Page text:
Six key business reasons from XpertHR’s Good Practice Guide on Disability for creating a disability-confident workplace in 2019:
For organisations to thrive, they need to attract and retain talented staff and create a positive experience for them. An essential part of this is ensuring they are disability confident.
At the end of last year, the Government announced it is rolling out a new £40 million voluntary scheme[i] in England and Wales to help disabled people who are long-term unemployed get back into work.
The Intensive Personalised Employment Support programme aims to provide “highly personalised packages of employment support for people who are at least a year away from moving into work”, with the target of supporting 10,000 disabled people over four years[ii]. It’s all about giving people the skills and confidence to get back into the workplace. However, employers must also play a part in creating a welcoming environment for disabled people and must not discriminate.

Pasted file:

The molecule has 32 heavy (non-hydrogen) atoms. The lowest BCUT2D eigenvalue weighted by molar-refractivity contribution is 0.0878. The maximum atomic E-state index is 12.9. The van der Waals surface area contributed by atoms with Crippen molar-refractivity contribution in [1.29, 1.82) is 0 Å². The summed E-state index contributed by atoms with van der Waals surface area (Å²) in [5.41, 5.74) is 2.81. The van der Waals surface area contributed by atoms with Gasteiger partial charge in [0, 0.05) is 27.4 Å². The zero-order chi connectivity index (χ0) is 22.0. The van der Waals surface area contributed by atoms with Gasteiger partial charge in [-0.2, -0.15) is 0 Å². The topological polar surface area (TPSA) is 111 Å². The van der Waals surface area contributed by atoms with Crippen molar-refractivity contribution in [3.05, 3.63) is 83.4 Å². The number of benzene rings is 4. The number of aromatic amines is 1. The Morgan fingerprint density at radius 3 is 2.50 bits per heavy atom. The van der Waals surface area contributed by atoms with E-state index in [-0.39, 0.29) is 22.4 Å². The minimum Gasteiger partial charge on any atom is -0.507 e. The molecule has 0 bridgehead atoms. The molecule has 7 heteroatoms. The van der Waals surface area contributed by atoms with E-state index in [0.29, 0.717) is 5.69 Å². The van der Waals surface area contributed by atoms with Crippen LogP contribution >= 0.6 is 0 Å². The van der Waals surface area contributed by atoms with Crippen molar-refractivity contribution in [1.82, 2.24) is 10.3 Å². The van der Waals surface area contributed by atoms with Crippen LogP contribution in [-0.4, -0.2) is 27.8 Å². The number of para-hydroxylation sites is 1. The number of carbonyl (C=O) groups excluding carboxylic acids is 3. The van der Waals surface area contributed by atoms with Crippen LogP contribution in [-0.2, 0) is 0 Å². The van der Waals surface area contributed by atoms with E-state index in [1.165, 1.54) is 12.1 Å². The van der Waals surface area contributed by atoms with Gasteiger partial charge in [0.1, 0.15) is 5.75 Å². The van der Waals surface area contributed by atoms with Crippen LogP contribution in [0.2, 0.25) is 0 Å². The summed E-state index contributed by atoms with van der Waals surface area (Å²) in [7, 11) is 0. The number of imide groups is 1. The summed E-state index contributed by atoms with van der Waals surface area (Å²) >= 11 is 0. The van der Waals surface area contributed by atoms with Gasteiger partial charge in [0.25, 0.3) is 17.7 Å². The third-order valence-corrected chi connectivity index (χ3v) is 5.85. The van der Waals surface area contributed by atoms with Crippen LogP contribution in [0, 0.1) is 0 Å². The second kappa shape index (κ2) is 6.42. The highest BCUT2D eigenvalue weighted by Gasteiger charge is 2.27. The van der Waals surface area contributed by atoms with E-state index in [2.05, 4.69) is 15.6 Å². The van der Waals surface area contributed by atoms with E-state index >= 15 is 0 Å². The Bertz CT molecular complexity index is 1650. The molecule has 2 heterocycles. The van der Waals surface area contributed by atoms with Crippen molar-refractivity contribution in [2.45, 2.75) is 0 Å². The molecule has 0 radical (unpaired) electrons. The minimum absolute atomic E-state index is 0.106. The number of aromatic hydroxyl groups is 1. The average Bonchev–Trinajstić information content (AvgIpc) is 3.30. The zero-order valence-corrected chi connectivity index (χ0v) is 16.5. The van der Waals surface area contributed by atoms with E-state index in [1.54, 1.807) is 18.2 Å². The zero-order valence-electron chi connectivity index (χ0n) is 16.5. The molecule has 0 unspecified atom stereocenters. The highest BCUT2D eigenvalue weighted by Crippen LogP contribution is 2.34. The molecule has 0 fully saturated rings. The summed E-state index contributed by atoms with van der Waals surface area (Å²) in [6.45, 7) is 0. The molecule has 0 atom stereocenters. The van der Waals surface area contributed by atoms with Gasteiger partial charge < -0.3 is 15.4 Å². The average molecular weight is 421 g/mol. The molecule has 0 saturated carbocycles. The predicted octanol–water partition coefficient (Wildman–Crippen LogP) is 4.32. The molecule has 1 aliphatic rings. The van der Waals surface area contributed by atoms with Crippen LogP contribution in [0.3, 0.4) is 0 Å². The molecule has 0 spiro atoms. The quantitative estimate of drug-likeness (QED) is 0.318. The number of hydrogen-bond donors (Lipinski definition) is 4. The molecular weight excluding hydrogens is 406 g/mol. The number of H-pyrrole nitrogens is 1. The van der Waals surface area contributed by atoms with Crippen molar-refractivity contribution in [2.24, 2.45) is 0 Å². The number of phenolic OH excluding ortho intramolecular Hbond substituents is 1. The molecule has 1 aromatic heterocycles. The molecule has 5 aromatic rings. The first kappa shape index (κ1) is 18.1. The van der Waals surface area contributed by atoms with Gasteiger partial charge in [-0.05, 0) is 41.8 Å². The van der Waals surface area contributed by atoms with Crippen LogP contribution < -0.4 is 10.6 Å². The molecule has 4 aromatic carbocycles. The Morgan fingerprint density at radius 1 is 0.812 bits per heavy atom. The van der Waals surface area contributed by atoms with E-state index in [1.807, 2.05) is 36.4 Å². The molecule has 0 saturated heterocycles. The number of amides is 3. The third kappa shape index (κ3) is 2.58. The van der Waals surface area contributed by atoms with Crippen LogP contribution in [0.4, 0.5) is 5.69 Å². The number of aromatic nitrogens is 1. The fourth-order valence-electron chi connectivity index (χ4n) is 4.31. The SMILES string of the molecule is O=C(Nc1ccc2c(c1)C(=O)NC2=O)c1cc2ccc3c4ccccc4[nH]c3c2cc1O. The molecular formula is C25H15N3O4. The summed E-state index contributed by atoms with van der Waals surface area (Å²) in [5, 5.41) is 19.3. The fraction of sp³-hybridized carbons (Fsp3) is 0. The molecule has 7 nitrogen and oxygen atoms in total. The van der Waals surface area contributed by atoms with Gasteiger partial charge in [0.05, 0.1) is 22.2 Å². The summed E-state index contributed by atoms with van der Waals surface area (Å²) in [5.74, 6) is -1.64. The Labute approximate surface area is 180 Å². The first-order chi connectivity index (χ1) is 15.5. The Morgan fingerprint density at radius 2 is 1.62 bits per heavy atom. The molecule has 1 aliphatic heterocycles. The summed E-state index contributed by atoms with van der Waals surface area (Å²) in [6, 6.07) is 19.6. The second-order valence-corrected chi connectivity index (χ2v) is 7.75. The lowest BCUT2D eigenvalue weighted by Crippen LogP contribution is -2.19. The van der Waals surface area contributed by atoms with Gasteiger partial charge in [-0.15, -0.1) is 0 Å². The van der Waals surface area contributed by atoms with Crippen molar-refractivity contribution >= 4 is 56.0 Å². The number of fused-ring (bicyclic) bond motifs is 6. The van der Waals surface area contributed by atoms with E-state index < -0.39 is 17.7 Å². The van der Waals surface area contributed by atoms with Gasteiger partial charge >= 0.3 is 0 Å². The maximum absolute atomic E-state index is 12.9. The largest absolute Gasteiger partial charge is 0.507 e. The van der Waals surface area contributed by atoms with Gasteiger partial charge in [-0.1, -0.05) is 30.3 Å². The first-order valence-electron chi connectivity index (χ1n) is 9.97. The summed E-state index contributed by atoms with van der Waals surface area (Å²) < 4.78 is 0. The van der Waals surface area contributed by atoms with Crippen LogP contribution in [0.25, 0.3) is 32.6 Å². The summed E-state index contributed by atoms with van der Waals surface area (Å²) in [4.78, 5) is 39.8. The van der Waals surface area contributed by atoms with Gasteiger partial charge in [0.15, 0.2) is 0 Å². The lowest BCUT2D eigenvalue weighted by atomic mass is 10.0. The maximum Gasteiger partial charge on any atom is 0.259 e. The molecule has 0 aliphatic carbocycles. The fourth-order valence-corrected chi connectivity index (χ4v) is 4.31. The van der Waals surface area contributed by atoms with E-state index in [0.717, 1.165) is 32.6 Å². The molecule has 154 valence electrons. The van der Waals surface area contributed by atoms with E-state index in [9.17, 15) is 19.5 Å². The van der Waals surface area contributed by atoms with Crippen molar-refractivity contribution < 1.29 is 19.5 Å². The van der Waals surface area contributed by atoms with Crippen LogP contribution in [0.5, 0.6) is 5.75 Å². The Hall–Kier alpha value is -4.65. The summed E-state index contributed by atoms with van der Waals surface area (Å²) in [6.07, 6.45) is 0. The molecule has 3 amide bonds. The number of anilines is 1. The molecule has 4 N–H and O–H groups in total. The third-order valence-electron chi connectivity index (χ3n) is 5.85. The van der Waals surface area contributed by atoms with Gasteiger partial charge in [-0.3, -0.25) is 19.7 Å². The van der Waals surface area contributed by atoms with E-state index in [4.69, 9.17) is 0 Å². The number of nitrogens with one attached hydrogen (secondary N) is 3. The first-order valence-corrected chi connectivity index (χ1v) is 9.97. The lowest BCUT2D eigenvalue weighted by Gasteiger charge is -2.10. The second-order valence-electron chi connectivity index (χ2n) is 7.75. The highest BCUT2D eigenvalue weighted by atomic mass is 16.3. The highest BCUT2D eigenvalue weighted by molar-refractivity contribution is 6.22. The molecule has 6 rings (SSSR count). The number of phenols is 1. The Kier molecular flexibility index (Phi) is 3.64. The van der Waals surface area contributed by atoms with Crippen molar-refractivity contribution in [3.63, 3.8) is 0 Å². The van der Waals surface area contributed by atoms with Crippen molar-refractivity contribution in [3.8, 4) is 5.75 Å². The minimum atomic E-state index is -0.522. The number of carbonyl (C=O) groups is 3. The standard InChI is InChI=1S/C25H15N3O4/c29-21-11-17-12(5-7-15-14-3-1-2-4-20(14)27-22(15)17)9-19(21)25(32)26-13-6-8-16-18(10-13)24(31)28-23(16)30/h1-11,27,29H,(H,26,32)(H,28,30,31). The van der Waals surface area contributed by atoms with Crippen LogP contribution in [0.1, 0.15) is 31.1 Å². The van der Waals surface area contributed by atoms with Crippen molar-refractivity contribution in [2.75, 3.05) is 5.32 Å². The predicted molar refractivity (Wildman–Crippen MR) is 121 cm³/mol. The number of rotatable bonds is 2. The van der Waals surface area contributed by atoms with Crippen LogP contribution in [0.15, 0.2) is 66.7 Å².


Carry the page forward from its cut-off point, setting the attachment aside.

Here are six key business reasons for creating a disability-confident workplace in 2019:
Organisations that are open to change and receptive to new ideas prosper
To develop new ideas, organisations need a workforce that can innovate, one that can draw on a range of perspectives and personal backgrounds, and one that reflects the societies they aim to serve. Employees with disabilities have often had to develop resourcefulness, creativity and the ability to look at situations differently to find solutions to manage their health condition. They are likely to bring these skills to the workplace, applying innovation and creativity when serving customers and drawing on their tenacity and resilience.
Companies benefit from employing people in roles that suit their skill set
Employers that genuinely want to recruit and retain the best people must concentrate on ability, rather than disability, to maximise talent pools and utilise key skills. For example, an individual with autism may have the core skills needed for a role that requires dedication to routine tasks and spotting anomalies in large amounts of data. By focusing on key skills and competencies, employers can minimise any bias and employ the best person for the job.